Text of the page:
I am currently using a C++ library (live555) to which I have added my own subclass, and this work is my first experience with C++.
I need to get access to a pointer that is a private pointer in the parent class. Because I am using an exisiting library I am trying to limit my changes to the library to the extent I am able (hence making it protected is something I want to avoid).

Any input on how to get access to the private pointer variable? Create a getPointer() const; type method? Is there any other way I can possibly get access to the variable when I am working on an instance of a subclass?

Thanks for any input!


> I need to get access to a pointer that is a private pointer in the parent class.
The bad news is that there's no safe way to do that. Private members are private for a reason, are you sure you really need access to the pointer? Edward finds it hard to believe that the library is so badly written that you can't use it without data access hacks.

Thank you so much for a rapid reply Edward!

The fact that private members are so for a reason is of course the cause of my question (otherwise I might have just made the variable public).

The library (live555) I believe is very well written. It has support for creating media streaming servers and clients. Upon i.e. closure of a media file (ByteStream), the parent class of the ByteStream will then have a private pointer to a function and call that function with the corresponding private pointer to the parameter (an object). This can occur when a handleClose(void * param) event needs to be triggered. I am needing a new type of event that is not implemented in the library, a handleLoop(void * param) (as I am looping a specified segment of a file. The library also has a readMore(void * param) type event)). To do it the 'proper' way I suspect would be to do a lot of changes to the entire library.

The pointer to the parameter (the object) used in conjunction with the handleClose() function is the same one as I would need for the handleLoop(). However, I am in a child class, and not in a place where I have access to the parameter.

Because of the reason you mention I am hesitant to add a simple getParam() const; function. I have been pondering if it is possible to implement a virtual function in the parent class that will be able to use the private variable (?). However, here my limited knowledge of C++ becomes a stumbling block...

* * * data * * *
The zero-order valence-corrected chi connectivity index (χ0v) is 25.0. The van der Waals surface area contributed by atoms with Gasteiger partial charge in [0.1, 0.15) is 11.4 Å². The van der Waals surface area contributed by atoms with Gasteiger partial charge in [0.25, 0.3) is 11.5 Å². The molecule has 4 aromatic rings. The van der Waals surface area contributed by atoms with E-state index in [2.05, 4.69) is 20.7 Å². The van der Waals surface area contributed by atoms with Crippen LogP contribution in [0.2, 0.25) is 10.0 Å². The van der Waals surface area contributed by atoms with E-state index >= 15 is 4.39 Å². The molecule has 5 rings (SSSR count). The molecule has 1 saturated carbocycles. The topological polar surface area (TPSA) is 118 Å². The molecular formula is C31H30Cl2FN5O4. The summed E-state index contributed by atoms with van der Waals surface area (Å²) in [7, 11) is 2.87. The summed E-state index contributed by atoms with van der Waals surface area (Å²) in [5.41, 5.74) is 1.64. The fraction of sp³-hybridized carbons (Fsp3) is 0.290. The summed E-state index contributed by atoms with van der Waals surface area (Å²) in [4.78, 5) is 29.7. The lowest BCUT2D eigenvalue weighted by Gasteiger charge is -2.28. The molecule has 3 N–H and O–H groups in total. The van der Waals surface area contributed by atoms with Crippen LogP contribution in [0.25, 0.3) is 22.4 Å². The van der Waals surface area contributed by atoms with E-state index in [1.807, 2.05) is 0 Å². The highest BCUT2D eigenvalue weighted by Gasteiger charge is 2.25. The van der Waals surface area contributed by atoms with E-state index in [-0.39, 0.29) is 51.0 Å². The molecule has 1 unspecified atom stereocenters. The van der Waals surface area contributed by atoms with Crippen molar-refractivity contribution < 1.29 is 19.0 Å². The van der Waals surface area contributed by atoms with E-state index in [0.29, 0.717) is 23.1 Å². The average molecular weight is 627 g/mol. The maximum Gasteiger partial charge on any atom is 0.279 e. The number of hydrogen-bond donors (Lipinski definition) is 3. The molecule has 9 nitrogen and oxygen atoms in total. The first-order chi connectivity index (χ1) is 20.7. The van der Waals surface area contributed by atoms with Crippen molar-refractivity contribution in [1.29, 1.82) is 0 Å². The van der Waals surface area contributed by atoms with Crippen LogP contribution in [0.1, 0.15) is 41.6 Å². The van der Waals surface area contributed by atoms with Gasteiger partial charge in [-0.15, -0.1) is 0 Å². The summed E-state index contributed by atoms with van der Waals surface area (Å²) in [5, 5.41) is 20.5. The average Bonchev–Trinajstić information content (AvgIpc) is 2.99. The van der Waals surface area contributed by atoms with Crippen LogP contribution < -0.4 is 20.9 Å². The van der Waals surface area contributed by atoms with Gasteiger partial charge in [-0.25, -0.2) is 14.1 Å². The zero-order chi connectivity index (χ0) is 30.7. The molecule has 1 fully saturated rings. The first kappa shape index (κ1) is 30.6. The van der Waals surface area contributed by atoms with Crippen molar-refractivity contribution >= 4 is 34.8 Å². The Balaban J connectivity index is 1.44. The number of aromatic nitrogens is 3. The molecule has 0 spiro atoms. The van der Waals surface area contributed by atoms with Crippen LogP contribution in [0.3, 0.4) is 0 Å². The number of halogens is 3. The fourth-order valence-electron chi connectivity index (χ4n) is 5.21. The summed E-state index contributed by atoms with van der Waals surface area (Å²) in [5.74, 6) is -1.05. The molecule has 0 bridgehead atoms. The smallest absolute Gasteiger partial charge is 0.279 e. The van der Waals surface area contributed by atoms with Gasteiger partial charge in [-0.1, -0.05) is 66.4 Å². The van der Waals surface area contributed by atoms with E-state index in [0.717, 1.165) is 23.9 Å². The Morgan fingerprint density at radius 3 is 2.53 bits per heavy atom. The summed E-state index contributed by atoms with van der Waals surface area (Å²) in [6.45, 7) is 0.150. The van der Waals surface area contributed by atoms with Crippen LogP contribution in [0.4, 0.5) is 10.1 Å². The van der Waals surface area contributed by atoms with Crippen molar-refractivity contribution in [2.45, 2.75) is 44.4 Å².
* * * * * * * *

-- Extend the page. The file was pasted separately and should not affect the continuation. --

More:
You're talking as if you're able to change the code of the parent class. If that's the case then you can write your own function that grabs the pointer and make it a friend from within the parent:

typedef void (*handle_t)(void*);

class Parent {
  friend handle_t PrivateGet(const Parent& parent);

handle_t PrivateGet(const Parent& parent)
  return parent.privateMember;

The big problem here is accidentally breaking invariants that the library assumes won't be broken because the member is private. When you're not supposed to have access to something, it's easy to misuse it.

If you're not able to change the code of the parent class, Ed definitely recommends changing your tactics even if it means more work for you. There are a couple of tricks for subverting the access rules, but they're collectively a Bad Thing™.

I am fully able to add to the library and change it as I am using the source code. My thinking is that it is better to add functions, rather than change existing ones. It makes it easier for me to recognize what I have written, as well as ensuring backward compatibility (when using it for example with vlc/mplayer).

I was hoping there would be some easy solution to the problem. Perhaps that is just not the case. It is a big library, so I am a bit of a coward about bigger changes or additions ;-)

Adding a virtual method will also work. That would probably be easier than a friend function, but the same caveat applies: when you use private members, you can't be sure what the controlling class assumes about when and how it can be used.

Thanks again Edward!

Out of curiosity - can a static function be used in a similar way as a virtual function for my purpose?

Probably not, if the pointer is specific to an instance of the class rather than all instances of the class.

If there is truly a legitimate reason for a subclass to want to access a field, it should be declared "protected".

If there is truly a legitimate reason for a subclass to want to access a field, it should be declared "protected".

Yeah I agree. However, with the library I am using I don't have a clue if there is a specific reason to why the variable in discussion was kept private and not put as protected. I realize that it is just good practice to keep things private unless you need them somewhere else. The trick then is to know if a private variable is so for a specific reason, or just because of common conventions. It is also a good reminder of the importance of well commented and documented code :)

Thanks for all input. I hope I know what my options are at this point, and I am very thankful for the input I have been given!